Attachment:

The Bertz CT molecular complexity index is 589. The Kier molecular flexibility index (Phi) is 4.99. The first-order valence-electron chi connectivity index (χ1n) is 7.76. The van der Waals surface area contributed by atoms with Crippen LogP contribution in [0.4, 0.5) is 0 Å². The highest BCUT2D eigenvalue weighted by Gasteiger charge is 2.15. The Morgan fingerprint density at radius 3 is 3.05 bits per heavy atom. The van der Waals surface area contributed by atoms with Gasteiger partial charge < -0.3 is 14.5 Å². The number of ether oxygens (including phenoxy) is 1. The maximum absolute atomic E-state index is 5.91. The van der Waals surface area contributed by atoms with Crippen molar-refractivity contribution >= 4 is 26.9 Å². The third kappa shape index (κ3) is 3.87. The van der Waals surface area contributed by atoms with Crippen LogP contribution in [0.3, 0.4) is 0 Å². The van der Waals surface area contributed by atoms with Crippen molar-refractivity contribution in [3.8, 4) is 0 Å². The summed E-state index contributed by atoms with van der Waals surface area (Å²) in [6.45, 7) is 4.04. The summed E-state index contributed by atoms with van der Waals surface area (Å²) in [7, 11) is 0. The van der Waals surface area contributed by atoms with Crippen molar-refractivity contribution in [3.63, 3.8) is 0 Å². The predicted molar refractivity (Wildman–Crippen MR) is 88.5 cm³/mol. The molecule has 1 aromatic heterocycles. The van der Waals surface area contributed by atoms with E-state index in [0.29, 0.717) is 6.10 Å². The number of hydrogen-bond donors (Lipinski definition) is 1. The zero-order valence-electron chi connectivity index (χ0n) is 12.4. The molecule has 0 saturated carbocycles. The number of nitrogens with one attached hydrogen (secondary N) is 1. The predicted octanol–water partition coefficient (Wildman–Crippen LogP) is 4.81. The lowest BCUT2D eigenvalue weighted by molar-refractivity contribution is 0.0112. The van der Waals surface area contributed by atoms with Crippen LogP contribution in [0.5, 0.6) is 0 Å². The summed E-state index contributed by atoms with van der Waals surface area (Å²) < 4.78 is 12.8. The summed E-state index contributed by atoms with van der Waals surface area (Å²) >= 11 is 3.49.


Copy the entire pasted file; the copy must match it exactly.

The Bertz CT molecular complexity index is 589. The Kier molecular flexibility index (Phi) is 4.99. The first-order valence-electron chi connectivity index (χ1n) is 7.76. The van der Waals surface area contributed by atoms with Crippen LogP contribution in [0.4, 0.5) is 0 Å². The highest BCUT2D eigenvalue weighted by Gasteiger charge is 2.15. The Morgan fingerprint density at radius 3 is 3.05 bits per heavy atom. The van der Waals surface area contributed by atoms with Gasteiger partial charge < -0.3 is 14.5 Å². The number of ether oxygens (including phenoxy) is 1. The maximum absolute atomic E-state index is 5.91. The van der Waals surface area contributed by atoms with Crippen molar-refractivity contribution >= 4 is 26.9 Å². The third kappa shape index (κ3) is 3.87. The van der Waals surface area contributed by atoms with Crippen LogP contribution in [0.3, 0.4) is 0 Å². The van der Waals surface area contributed by atoms with Crippen molar-refractivity contribution in [3.8, 4) is 0 Å². The summed E-state index contributed by atoms with van der Waals surface area (Å²) in [6.45, 7) is 4.04. The summed E-state index contributed by atoms with van der Waals surface area (Å²) in [7, 11) is 0. The van der Waals surface area contributed by atoms with Crippen molar-refractivity contribution in [3.63, 3.8) is 0 Å². The predicted molar refractivity (Wildman–Crippen MR) is 88.5 cm³/mol. The molecule has 1 aromatic heterocycles. The van der Waals surface area contributed by atoms with E-state index in [0.29, 0.717) is 6.10 Å². The number of hydrogen-bond donors (Lipinski definition) is 1. The zero-order valence-electron chi connectivity index (χ0n) is 12.4. The molecule has 0 saturated carbocycles. The number of nitrogens with one attached hydrogen (secondary N) is 1. The predicted octanol–water partition coefficient (Wildman–Crippen LogP) is 4.81. The lowest BCUT2D eigenvalue weighted by molar-refractivity contribution is 0.0112. The van der Waals surface area contributed by atoms with Crippen LogP contribution in [0.5, 0.6) is 0 Å². The summed E-state index contributed by atoms with van der Waals surface area (Å²) < 4.78 is 12.8. The summed E-state index contributed by atoms with van der Waals surface area (Å²) >= 11 is 3.49.